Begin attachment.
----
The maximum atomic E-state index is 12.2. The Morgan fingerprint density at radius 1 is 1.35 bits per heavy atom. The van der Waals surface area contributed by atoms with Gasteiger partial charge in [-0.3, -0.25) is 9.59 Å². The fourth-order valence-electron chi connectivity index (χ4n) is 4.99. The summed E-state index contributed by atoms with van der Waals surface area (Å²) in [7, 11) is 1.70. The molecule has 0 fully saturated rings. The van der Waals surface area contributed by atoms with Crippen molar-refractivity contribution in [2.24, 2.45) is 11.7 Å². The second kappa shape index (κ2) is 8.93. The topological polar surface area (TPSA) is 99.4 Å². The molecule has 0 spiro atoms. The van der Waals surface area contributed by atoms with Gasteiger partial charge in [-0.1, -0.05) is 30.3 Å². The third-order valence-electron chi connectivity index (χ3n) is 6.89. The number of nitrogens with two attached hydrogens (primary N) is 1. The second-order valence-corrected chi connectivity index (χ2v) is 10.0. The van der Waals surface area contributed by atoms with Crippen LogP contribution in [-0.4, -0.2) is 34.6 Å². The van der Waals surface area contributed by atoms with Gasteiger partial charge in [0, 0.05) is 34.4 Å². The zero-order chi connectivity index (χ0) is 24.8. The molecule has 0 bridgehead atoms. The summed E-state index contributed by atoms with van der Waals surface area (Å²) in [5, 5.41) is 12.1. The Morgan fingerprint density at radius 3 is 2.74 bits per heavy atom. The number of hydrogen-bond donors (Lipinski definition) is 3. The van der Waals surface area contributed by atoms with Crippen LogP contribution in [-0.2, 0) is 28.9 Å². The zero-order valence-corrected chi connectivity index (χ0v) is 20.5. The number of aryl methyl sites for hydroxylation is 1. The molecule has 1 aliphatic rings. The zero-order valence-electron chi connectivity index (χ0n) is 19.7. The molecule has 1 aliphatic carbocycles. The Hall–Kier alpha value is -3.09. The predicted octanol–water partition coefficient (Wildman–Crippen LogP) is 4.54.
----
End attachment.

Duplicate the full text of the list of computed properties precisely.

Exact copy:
The maximum atomic E-state index is 12.2. The Morgan fingerprint density at radius 1 is 1.35 bits per heavy atom. The van der Waals surface area contributed by atoms with Gasteiger partial charge in [-0.3, -0.25) is 9.59 Å². The fourth-order valence-electron chi connectivity index (χ4n) is 4.99. The summed E-state index contributed by atoms with van der Waals surface area (Å²) in [7, 11) is 1.70. The molecule has 0 fully saturated rings. The van der Waals surface area contributed by atoms with Crippen molar-refractivity contribution in [2.24, 2.45) is 11.7 Å². The second kappa shape index (κ2) is 8.93. The topological polar surface area (TPSA) is 99.4 Å². The molecule has 0 spiro atoms. The van der Waals surface area contributed by atoms with Gasteiger partial charge in [-0.1, -0.05) is 30.3 Å². The third-order valence-electron chi connectivity index (χ3n) is 6.89. The number of nitrogens with two attached hydrogens (primary N) is 1. The second-order valence-corrected chi connectivity index (χ2v) is 10.0. The van der Waals surface area contributed by atoms with Crippen LogP contribution in [-0.4, -0.2) is 34.6 Å². The van der Waals surface area contributed by atoms with Gasteiger partial charge in [0, 0.05) is 34.4 Å². The zero-order chi connectivity index (χ0) is 24.8. The molecule has 0 bridgehead atoms. The summed E-state index contributed by atoms with van der Waals surface area (Å²) in [5, 5.41) is 12.1. The Morgan fingerprint density at radius 3 is 2.74 bits per heavy atom. The number of hydrogen-bond donors (Lipinski definition) is 3. The van der Waals surface area contributed by atoms with Crippen LogP contribution in [-0.2, 0) is 28.9 Å². The zero-order valence-corrected chi connectivity index (χ0v) is 20.5. The number of aryl methyl sites for hydroxylation is 1. The molecule has 1 aliphatic rings. The zero-order valence-electron chi connectivity index (χ0n) is 19.7. The molecule has 1 aliphatic carbocycles. The Hall–Kier alpha value is -3.09. The predicted octanol–water partition coefficient (Wildman–Crippen LogP) is 4.54.